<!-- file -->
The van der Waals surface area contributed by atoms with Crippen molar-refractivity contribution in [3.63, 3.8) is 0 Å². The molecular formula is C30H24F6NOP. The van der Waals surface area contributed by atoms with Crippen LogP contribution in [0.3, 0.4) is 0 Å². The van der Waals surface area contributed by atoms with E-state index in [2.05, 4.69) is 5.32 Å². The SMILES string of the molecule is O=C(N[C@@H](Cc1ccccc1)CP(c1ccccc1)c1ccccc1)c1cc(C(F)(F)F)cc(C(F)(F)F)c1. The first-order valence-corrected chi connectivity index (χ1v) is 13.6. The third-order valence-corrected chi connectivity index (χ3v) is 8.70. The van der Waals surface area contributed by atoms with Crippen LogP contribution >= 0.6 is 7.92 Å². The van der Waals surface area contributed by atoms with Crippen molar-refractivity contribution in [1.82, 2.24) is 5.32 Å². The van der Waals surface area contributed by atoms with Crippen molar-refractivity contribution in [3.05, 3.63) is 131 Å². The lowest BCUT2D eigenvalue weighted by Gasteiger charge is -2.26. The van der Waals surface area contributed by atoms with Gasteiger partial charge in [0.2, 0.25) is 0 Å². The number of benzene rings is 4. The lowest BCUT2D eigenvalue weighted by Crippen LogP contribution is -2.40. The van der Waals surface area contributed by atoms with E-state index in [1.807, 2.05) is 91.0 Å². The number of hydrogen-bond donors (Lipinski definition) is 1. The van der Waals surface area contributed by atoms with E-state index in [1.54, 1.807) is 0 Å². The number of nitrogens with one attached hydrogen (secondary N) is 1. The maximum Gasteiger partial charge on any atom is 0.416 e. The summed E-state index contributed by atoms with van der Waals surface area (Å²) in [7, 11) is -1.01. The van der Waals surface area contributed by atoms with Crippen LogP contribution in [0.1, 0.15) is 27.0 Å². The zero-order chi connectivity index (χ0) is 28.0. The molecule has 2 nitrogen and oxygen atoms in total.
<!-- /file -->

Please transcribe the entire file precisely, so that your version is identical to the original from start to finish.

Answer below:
The van der Waals surface area contributed by atoms with Crippen molar-refractivity contribution in [3.63, 3.8) is 0 Å². The molecular formula is C30H24F6NOP. The van der Waals surface area contributed by atoms with Crippen LogP contribution in [0.3, 0.4) is 0 Å². The van der Waals surface area contributed by atoms with E-state index in [2.05, 4.69) is 5.32 Å². The SMILES string of the molecule is O=C(N[C@@H](Cc1ccccc1)CP(c1ccccc1)c1ccccc1)c1cc(C(F)(F)F)cc(C(F)(F)F)c1. The first-order valence-corrected chi connectivity index (χ1v) is 13.6. The third-order valence-corrected chi connectivity index (χ3v) is 8.70. The van der Waals surface area contributed by atoms with Crippen LogP contribution >= 0.6 is 7.92 Å². The van der Waals surface area contributed by atoms with Crippen molar-refractivity contribution in [1.82, 2.24) is 5.32 Å². The van der Waals surface area contributed by atoms with Crippen molar-refractivity contribution in [3.05, 3.63) is 131 Å². The lowest BCUT2D eigenvalue weighted by Gasteiger charge is -2.26. The van der Waals surface area contributed by atoms with Gasteiger partial charge in [0.2, 0.25) is 0 Å². The number of benzene rings is 4. The lowest BCUT2D eigenvalue weighted by Crippen LogP contribution is -2.40. The van der Waals surface area contributed by atoms with E-state index in [1.807, 2.05) is 91.0 Å². The number of hydrogen-bond donors (Lipinski definition) is 1. The van der Waals surface area contributed by atoms with E-state index in [1.54, 1.807) is 0 Å². The number of nitrogens with one attached hydrogen (secondary N) is 1. The maximum Gasteiger partial charge on any atom is 0.416 e. The summed E-state index contributed by atoms with van der Waals surface area (Å²) in [7, 11) is -1.01. The van der Waals surface area contributed by atoms with Crippen LogP contribution in [0.1, 0.15) is 27.0 Å². The zero-order chi connectivity index (χ0) is 28.0. The molecule has 2 nitrogen and oxygen atoms in total.